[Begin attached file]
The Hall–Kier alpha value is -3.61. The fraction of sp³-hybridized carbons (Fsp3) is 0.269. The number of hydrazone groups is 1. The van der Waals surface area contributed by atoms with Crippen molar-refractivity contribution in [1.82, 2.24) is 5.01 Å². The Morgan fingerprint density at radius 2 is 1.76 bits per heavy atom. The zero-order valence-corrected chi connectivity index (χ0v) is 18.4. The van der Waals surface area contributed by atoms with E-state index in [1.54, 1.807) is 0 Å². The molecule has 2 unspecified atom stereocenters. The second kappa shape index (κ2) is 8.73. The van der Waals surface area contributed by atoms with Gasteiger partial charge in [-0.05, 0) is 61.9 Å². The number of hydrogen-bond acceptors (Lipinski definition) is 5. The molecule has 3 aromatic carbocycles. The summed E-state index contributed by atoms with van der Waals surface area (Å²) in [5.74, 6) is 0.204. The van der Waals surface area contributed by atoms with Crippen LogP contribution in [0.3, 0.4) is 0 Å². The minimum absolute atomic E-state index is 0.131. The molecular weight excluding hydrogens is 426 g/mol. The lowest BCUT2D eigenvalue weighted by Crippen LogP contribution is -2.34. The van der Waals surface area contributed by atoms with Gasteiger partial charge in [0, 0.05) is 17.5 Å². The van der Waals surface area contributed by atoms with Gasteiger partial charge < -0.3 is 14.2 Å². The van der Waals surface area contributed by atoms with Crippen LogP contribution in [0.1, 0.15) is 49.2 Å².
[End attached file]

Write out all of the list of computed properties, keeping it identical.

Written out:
The Hall–Kier alpha value is -3.61. The fraction of sp³-hybridized carbons (Fsp3) is 0.269. The number of hydrazone groups is 1. The van der Waals surface area contributed by atoms with Crippen molar-refractivity contribution in [1.82, 2.24) is 5.01 Å². The Morgan fingerprint density at radius 2 is 1.76 bits per heavy atom. The zero-order valence-corrected chi connectivity index (χ0v) is 18.4. The van der Waals surface area contributed by atoms with E-state index in [1.54, 1.807) is 0 Å². The molecule has 2 unspecified atom stereocenters. The second kappa shape index (κ2) is 8.73. The van der Waals surface area contributed by atoms with Gasteiger partial charge in [-0.05, 0) is 61.9 Å². The number of hydrogen-bond acceptors (Lipinski definition) is 5. The molecule has 3 aromatic carbocycles. The summed E-state index contributed by atoms with van der Waals surface area (Å²) in [5.74, 6) is 0.204. The van der Waals surface area contributed by atoms with Crippen LogP contribution in [0.3, 0.4) is 0 Å². The minimum absolute atomic E-state index is 0.131. The molecular weight excluding hydrogens is 426 g/mol. The lowest BCUT2D eigenvalue weighted by Crippen LogP contribution is -2.34. The van der Waals surface area contributed by atoms with Gasteiger partial charge in [0, 0.05) is 17.5 Å². The van der Waals surface area contributed by atoms with Gasteiger partial charge < -0.3 is 14.2 Å². The van der Waals surface area contributed by atoms with Crippen LogP contribution in [0.1, 0.15) is 49.2 Å².